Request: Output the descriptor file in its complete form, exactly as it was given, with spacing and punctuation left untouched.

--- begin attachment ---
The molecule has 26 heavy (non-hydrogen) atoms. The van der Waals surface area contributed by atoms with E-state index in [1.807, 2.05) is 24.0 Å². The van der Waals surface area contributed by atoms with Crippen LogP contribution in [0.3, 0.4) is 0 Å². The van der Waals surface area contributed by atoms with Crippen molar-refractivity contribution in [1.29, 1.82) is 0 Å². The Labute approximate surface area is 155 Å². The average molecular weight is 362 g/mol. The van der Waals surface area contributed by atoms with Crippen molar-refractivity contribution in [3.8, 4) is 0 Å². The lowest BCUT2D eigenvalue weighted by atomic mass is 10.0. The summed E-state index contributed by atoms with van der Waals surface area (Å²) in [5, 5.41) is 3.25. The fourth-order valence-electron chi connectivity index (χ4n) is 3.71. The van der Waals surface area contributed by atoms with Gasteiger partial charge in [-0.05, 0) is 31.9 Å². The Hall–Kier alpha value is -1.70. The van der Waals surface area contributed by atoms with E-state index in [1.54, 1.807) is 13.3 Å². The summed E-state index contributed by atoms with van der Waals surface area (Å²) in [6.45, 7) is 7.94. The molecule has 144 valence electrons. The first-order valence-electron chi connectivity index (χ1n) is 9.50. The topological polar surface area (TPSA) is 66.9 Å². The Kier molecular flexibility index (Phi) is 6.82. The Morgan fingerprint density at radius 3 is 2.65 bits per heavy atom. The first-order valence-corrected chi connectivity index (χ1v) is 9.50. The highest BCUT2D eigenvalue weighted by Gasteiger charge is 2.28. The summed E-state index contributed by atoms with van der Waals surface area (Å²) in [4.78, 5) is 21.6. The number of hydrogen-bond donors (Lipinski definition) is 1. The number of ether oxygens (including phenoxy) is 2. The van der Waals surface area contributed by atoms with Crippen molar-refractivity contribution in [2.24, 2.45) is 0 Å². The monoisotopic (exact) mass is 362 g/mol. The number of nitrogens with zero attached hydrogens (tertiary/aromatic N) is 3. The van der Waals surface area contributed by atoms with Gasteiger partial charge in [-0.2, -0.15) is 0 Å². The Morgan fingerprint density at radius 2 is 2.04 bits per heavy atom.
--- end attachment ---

The molecule has 26 heavy (non-hydrogen) atoms. The van der Waals surface area contributed by atoms with E-state index in [1.807, 2.05) is 24.0 Å². The van der Waals surface area contributed by atoms with Crippen LogP contribution in [0.3, 0.4) is 0 Å². The van der Waals surface area contributed by atoms with Crippen molar-refractivity contribution in [1.29, 1.82) is 0 Å². The Labute approximate surface area is 155 Å². The average molecular weight is 362 g/mol. The van der Waals surface area contributed by atoms with Crippen molar-refractivity contribution in [3.8, 4) is 0 Å². The lowest BCUT2D eigenvalue weighted by atomic mass is 10.0. The summed E-state index contributed by atoms with van der Waals surface area (Å²) in [5, 5.41) is 3.25. The fourth-order valence-electron chi connectivity index (χ4n) is 3.71. The van der Waals surface area contributed by atoms with Gasteiger partial charge in [-0.05, 0) is 31.9 Å². The Hall–Kier alpha value is -1.70. The van der Waals surface area contributed by atoms with E-state index in [1.54, 1.807) is 13.3 Å². The summed E-state index contributed by atoms with van der Waals surface area (Å²) in [6.45, 7) is 7.94. The molecule has 144 valence electrons. The first-order valence-electron chi connectivity index (χ1n) is 9.50. The topological polar surface area (TPSA) is 66.9 Å². The Kier molecular flexibility index (Phi) is 6.82. The Morgan fingerprint density at radius 3 is 2.65 bits per heavy atom. The first-order valence-corrected chi connectivity index (χ1v) is 9.50. The highest BCUT2D eigenvalue weighted by Gasteiger charge is 2.28. The summed E-state index contributed by atoms with van der Waals surface area (Å²) in [4.78, 5) is 21.6. The number of hydrogen-bond donors (Lipinski definition) is 1. The number of ether oxygens (including phenoxy) is 2. The van der Waals surface area contributed by atoms with Crippen molar-refractivity contribution in [2.24, 2.45) is 0 Å². The monoisotopic (exact) mass is 362 g/mol. The number of nitrogens with zero attached hydrogens (tertiary/aromatic N) is 3. The van der Waals surface area contributed by atoms with Gasteiger partial charge in [-0.2, -0.15) is 0 Å². The Morgan fingerprint density at radius 2 is 2.04 bits per heavy atom.